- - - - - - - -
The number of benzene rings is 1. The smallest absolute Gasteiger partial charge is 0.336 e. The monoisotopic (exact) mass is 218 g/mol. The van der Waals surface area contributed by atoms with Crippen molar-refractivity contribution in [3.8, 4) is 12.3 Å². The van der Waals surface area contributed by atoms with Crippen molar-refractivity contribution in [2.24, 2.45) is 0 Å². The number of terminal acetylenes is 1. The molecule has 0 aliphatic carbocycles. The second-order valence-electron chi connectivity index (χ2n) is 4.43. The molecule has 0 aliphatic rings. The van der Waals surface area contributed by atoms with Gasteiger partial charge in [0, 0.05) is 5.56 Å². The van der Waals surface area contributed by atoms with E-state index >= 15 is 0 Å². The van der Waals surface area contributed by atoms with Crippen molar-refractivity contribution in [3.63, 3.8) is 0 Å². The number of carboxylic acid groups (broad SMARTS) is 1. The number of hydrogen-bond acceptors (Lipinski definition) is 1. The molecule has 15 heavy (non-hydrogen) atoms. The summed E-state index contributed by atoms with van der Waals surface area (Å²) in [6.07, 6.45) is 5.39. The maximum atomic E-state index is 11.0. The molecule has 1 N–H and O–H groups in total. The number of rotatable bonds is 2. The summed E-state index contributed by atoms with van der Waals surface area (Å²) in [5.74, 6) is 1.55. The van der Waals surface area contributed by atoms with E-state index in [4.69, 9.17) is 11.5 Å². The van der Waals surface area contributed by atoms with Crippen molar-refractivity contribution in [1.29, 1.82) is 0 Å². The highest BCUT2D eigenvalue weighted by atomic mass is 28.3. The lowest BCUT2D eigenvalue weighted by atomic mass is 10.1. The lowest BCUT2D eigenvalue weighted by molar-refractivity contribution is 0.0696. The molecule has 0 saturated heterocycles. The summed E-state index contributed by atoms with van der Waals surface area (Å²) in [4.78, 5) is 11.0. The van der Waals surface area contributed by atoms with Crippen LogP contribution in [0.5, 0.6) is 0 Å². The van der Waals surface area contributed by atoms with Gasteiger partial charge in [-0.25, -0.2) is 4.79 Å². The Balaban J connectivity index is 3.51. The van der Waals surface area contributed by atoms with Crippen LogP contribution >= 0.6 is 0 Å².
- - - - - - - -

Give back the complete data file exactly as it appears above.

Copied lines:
The number of benzene rings is 1. The smallest absolute Gasteiger partial charge is 0.336 e. The monoisotopic (exact) mass is 218 g/mol. The van der Waals surface area contributed by atoms with Crippen molar-refractivity contribution in [3.8, 4) is 12.3 Å². The van der Waals surface area contributed by atoms with Crippen molar-refractivity contribution in [2.24, 2.45) is 0 Å². The number of terminal acetylenes is 1. The molecule has 0 aliphatic carbocycles. The second-order valence-electron chi connectivity index (χ2n) is 4.43. The molecule has 0 aliphatic rings. The van der Waals surface area contributed by atoms with Gasteiger partial charge in [0, 0.05) is 5.56 Å². The van der Waals surface area contributed by atoms with E-state index >= 15 is 0 Å². The van der Waals surface area contributed by atoms with Crippen molar-refractivity contribution in [3.63, 3.8) is 0 Å². The number of carboxylic acid groups (broad SMARTS) is 1. The number of hydrogen-bond acceptors (Lipinski definition) is 1. The molecule has 15 heavy (non-hydrogen) atoms. The summed E-state index contributed by atoms with van der Waals surface area (Å²) in [6.07, 6.45) is 5.39. The maximum atomic E-state index is 11.0. The molecule has 1 N–H and O–H groups in total. The number of rotatable bonds is 2. The summed E-state index contributed by atoms with van der Waals surface area (Å²) in [5.74, 6) is 1.55. The van der Waals surface area contributed by atoms with E-state index in [4.69, 9.17) is 11.5 Å². The van der Waals surface area contributed by atoms with Crippen molar-refractivity contribution in [1.29, 1.82) is 0 Å². The highest BCUT2D eigenvalue weighted by atomic mass is 28.3. The lowest BCUT2D eigenvalue weighted by atomic mass is 10.1. The lowest BCUT2D eigenvalue weighted by molar-refractivity contribution is 0.0696. The molecule has 0 saturated heterocycles. The summed E-state index contributed by atoms with van der Waals surface area (Å²) in [4.78, 5) is 11.0. The van der Waals surface area contributed by atoms with Crippen LogP contribution in [0.5, 0.6) is 0 Å². The van der Waals surface area contributed by atoms with Gasteiger partial charge in [-0.25, -0.2) is 4.79 Å². The Balaban J connectivity index is 3.51. The van der Waals surface area contributed by atoms with Crippen LogP contribution >= 0.6 is 0 Å².